If, however, the market is quiet and then it breaks out and just takes off, I probably won’t get in on that really aggressive candle. It’s a subtle difference. If the market has been on strong trend and it is really accelerating and there is a lot of momentum behind it, then I am happy to take the trade.
If it has been really, really quiet and it just did a breakout, like just like the first candle is today, then what I’ll do is I’ll actually wait for the pullback and get it on a pullback or I’ll wait for the market to go even farther.
So, it’ll pullback and then bounce and then keep going beyond that big candle, if that makes any sense. There is a couple of ways to do it but I really based it on what the charts look like.
If anyone out there, if you are interested in the way that I look at this, I can post a video on the shownotes here of the difference between what I would call a “range-bound market” versus a trending market.
There is actually candle characteristics that you can see in the trending market. If you see those characteristics then you should expect those big trending candles to print. You can actually trade off of those.
I’ll post that in this episode so you can see that, see if that resonates with you. That is my approach. Do you typically pullback if the market has gone really far and you are thinking “Well, I don’t know. It has already moved quite a bit so I won’t place this target, this trade?” Or, do you just put them all onto your platform?
Hugh: I just put them on all in. I found that ATR, at least for me, only really works if I’m hitting a stop in a momentum-based system but, otherwise, I am more with you that pattern is more about what matters than the actual range of the day.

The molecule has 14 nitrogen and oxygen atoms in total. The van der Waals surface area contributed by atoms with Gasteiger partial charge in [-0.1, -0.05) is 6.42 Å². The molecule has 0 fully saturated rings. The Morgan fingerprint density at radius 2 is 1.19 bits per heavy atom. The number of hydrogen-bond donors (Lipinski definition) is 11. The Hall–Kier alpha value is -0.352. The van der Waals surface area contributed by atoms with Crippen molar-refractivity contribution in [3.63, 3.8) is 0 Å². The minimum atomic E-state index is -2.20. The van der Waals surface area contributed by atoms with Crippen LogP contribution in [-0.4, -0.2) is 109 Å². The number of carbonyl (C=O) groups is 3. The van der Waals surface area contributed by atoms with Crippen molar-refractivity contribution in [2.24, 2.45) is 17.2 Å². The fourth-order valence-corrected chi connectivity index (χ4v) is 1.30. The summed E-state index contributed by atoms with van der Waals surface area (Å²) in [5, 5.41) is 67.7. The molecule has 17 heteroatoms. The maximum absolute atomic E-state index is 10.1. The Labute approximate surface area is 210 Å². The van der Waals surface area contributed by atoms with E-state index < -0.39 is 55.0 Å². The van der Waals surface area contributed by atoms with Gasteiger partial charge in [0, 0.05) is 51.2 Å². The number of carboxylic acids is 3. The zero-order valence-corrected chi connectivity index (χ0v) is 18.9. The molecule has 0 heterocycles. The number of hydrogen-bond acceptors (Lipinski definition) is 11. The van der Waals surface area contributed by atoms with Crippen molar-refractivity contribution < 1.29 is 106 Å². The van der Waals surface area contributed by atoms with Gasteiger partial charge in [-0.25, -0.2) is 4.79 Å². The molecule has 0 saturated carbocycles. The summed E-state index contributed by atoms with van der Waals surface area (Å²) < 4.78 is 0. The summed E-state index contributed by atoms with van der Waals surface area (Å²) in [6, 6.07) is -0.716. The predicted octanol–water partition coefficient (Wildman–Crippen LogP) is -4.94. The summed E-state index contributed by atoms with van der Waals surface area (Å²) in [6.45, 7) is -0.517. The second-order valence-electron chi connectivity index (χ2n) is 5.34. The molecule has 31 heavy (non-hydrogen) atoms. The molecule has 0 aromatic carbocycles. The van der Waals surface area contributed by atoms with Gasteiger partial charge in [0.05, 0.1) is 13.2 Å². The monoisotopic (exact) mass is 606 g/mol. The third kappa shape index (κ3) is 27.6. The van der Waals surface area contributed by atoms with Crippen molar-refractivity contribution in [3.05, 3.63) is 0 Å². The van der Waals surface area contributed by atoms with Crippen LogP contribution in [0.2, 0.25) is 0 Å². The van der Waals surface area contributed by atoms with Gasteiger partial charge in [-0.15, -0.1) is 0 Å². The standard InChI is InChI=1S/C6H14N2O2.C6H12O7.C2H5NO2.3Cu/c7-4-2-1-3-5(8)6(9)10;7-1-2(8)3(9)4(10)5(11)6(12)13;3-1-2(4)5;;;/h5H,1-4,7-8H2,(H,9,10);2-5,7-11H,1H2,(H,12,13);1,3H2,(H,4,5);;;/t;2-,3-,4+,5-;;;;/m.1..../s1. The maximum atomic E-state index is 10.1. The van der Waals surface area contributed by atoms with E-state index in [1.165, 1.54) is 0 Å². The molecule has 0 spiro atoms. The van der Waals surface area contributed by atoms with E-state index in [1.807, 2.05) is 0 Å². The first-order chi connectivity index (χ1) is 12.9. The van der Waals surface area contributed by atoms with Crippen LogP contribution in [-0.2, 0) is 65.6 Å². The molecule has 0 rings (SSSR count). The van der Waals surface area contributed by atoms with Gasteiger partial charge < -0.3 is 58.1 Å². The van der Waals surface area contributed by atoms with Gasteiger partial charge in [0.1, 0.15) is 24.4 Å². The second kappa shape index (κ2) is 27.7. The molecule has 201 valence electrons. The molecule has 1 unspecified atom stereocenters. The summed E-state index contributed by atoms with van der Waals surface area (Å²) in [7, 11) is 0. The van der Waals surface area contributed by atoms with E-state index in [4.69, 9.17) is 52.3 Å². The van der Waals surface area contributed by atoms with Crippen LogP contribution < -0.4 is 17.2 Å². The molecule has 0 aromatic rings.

Walter: You bring up a really good point. Using the ATR on a calculation of stop is a really cool way if you, especially if you are using a trailing exit. For the traders out there, that is something, that is a really fruit flare that you can explore.
It makes sense to a lot of traders like, you are basically saying “If the markets been going wild, I need to give this trade a little bit more room”. Whereas, if the markets been really tight “Well, I can use a tighter stop”.
The problem with that, of course, is that as we all know, the market fluctuates between this really tight range bound markets to the very volatile ones. It goes back and forth and vacillates. You can get caught in that.
If the markets been exceptionally tight, you can have this really tight stop loss on your trade and then like you get a signal and then take it but because it’s been so tight, the signal is like a wild break out. It’ll actually, maybe it goes up and then it goes down and then it stops you out.
It would stop you out if you have a wider stop. It is tricky but it makes the math behind that makes sense to a lot of traders to use the ATR in their exit or in their stop calculations. It makes a lot of sense. I can see why it is popular with traders. It makes sense to me. Cool.
Hugh: It just depends when you test it, right?
Walter: Exactly. You’ve got to have that. I know you’ll have that confidence because you’ve done your testing. You are right about that.
Hugh: Cool. Thanks, Walter.